“I am more scared of the cops than criminals”

Palesa Morudu

Palesa Morudu is a South African writer based in Washington DC. After yet another police shooting of a black man in the US, she reports on police violence and the unanswered questions about the killing of the South African Lindani Myeni in Hawaii. 

My everyday deep fear about living in the United States is an encounter with the police.

I am more fearful of the cops than any random criminal in the streets. 

Last year alone, police killed 1,127 people according to a comprehensive report on police violence from Mapping Police Violence (MPV).  

Four months into 2021 the MPV says “there have only been three days… where the police did not kill someone.” 335 people have so far been killed. 

One of them is Lindani Myeni, a native of South Africa, who was killed by the police in Honolulu, Hawaii on 14 April. Myeni had just recently moved to the United States with his American wife and their two small children.  

In a Facebook post full of American flag emojis that has since been removed, Myeni seemed clearly excited about his decision to move to the United States.  

He said, “Thank you America for taking care of me and my family and showing me true family values.  A country with a hard and sad history but yet find a way for an African man from Ubombo to feel completely free…” 

The circumstances of his killing are unclear. According to the Honolulu police and the partial bodycam footage they released, Myeni attacked them as they confronted him after responding to a 911 call about a burglary. A woman can be heard in the body cam screaming “it is him” in reference to Myeni. The police are yet to release the 911 tapes, the dispatch recordings, and the full body-worn cam footage for a full picture to emerge. They claim that Myeni was a violent man and that the police were in the fight for their lives.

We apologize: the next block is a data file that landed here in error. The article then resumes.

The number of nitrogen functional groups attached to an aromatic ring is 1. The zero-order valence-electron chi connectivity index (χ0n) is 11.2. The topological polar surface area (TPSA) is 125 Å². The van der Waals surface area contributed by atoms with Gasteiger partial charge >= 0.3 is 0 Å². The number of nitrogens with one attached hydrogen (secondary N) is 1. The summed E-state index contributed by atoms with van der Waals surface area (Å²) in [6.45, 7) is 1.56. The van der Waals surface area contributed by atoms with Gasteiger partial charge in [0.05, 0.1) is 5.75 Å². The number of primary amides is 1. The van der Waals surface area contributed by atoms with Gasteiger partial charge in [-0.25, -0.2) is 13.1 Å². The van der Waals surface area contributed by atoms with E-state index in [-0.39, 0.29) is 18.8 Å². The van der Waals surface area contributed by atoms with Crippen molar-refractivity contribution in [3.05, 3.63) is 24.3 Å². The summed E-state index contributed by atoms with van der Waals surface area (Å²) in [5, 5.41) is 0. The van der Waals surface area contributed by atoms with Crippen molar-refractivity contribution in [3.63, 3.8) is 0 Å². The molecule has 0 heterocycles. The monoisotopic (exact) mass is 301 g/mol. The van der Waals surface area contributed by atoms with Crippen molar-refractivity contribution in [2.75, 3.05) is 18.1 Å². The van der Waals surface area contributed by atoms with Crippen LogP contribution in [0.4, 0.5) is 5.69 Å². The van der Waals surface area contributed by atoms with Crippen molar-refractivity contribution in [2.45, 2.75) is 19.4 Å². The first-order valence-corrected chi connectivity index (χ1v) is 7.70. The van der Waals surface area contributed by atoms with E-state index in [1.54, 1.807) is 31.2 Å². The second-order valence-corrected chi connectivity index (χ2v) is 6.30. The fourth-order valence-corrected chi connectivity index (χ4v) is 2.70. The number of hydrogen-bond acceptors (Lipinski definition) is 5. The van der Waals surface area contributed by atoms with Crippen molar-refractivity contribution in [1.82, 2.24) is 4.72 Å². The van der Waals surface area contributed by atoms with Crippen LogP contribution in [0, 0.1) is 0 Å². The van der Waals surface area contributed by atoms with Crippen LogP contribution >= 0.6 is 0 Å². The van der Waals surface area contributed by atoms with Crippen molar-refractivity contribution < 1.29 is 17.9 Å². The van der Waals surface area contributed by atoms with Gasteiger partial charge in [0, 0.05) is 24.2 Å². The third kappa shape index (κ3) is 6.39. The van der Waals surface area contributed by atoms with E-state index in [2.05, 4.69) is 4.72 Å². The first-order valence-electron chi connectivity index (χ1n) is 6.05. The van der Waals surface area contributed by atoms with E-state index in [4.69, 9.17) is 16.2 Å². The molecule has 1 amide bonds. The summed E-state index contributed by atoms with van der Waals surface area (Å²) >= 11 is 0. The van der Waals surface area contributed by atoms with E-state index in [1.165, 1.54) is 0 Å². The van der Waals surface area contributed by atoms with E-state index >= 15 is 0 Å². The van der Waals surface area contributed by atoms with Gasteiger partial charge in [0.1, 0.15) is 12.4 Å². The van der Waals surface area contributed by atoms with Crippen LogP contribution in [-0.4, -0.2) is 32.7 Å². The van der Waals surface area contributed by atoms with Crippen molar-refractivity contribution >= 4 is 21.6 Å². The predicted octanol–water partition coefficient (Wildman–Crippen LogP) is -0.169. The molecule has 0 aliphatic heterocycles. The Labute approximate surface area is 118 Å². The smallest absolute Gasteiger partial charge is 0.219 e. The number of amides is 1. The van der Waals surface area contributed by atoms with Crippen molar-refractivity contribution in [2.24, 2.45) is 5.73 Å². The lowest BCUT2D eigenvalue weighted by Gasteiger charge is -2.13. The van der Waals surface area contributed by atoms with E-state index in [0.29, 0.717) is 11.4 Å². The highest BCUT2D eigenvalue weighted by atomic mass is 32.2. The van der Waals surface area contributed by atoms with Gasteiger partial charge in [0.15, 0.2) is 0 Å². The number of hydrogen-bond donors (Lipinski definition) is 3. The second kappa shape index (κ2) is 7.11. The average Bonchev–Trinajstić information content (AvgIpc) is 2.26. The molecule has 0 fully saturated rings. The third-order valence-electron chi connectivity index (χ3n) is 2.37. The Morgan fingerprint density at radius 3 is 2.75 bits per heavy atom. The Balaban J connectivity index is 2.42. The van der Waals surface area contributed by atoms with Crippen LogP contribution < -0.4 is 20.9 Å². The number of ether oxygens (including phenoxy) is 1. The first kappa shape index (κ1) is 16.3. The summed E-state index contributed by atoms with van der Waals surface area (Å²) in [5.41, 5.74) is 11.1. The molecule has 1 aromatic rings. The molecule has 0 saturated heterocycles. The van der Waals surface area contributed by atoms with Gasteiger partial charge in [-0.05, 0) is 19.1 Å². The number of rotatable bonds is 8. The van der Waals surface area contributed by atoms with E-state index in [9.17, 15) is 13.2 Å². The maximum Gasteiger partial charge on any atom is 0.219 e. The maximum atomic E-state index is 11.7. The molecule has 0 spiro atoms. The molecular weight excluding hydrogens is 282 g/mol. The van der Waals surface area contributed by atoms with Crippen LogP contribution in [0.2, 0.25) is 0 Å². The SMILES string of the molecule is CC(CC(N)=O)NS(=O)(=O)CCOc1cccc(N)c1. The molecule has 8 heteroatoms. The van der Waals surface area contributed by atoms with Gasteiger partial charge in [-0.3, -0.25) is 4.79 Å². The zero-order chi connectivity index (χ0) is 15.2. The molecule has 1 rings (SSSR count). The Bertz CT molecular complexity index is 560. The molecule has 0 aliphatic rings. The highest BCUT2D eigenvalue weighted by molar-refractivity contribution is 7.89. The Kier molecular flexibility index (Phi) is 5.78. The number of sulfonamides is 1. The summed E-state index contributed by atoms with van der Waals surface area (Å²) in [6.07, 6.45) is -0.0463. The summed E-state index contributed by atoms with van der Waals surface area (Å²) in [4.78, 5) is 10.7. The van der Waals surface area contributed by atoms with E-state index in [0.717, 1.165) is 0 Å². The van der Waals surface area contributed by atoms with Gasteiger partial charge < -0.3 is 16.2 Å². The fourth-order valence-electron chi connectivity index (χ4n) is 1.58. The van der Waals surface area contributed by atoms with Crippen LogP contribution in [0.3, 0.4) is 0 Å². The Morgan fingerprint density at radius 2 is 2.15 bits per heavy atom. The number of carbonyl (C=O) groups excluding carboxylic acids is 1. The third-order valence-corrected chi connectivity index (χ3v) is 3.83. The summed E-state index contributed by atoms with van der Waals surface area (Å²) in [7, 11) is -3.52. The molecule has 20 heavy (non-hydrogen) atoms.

His widow Lindsay Myeni and her lawyer Jim Bickerton are demanding a full disclosure of what transpired. They have filed a suit for wrongful death against the City and County of Honolulu and the unknown police officers who killed him. “The last thing I wanted to do was to have to go to court just a week after Lindani’s death, but our requests for information have been ignored. I trust that asking a jury of our peers to look at this case will help us get the information we need and the justice Lindani deserves,” Lindsay said. 

But will he get justice? 

The data in the MPV report on police killings tells the horror story of policing in the United States. It points to cops who are quick to go for their guns and shoot, and often when seemingly responding to “suspected non-violent offences.” Of the 1,127 people killed last year, 96 percent were shot dead by police. Of the total, 601 cases involved police responding to a suspected non-violent offence, and 121 involved alleged traffic violations. 

According to the report “black people were more likely to be killed by police, more likely to be unarmed and less likely to be threatening someone when killed.” 

The report says only 16 cops were charged with a crime in all the cases of a police shooting in 2020.  

One of them is former Minneapolis Police Officer Derek Chauvin, who murdered George Floyd in May last year. The entire world saw Chauvin snuff the life out of Floyd for 9 minutes and 37 seconds in a video captured by Darnella Frazier, the teenager who also testified for the state at Chauvin’s trial.  

Jerry Blackwell, the prosecuting attorney, told the jury that the case “isn’t that complicated… It’s so simple that a child could understand it. In fact, a child — the nine-year-old girl who was among the bystanders at the scene on 25 May 2020, and testified at the trial — did understand it.” He said, “you can believe your eyes… It was what you thought it was. It was what you saw.”

Only one cop, Chauvin, among the 16 who were charged, has so far been convicted. In a twisted way, Floyd’s case was in a sense easy. The weight of eyewitness and video evidence, and police who were willing to testify against him, meant that Chauvin could not escape a guilty verdict. The New York Times noted that “the outcome was a rarity in America: Very few prosecutors have ever convicted a police officer of murder for killing on the job.” 

In Myeni’s case, there are seemingly three sets of witnesses who know what took place. It is the woman who screamed “it is him;” the police; and Myeni, who is now dead. Until a full picture emerges of what transpired on the evening of 14 April, his name is now added to a long and continually growing list of victims of American police violence.  

Myeni’s remains arrive in South Africa on Friday. May he rest in peace. The cops who killed him should be held to account. The South African government and its people must demand #JusticeForMyeni.

Picture source: TheSouthAfrican

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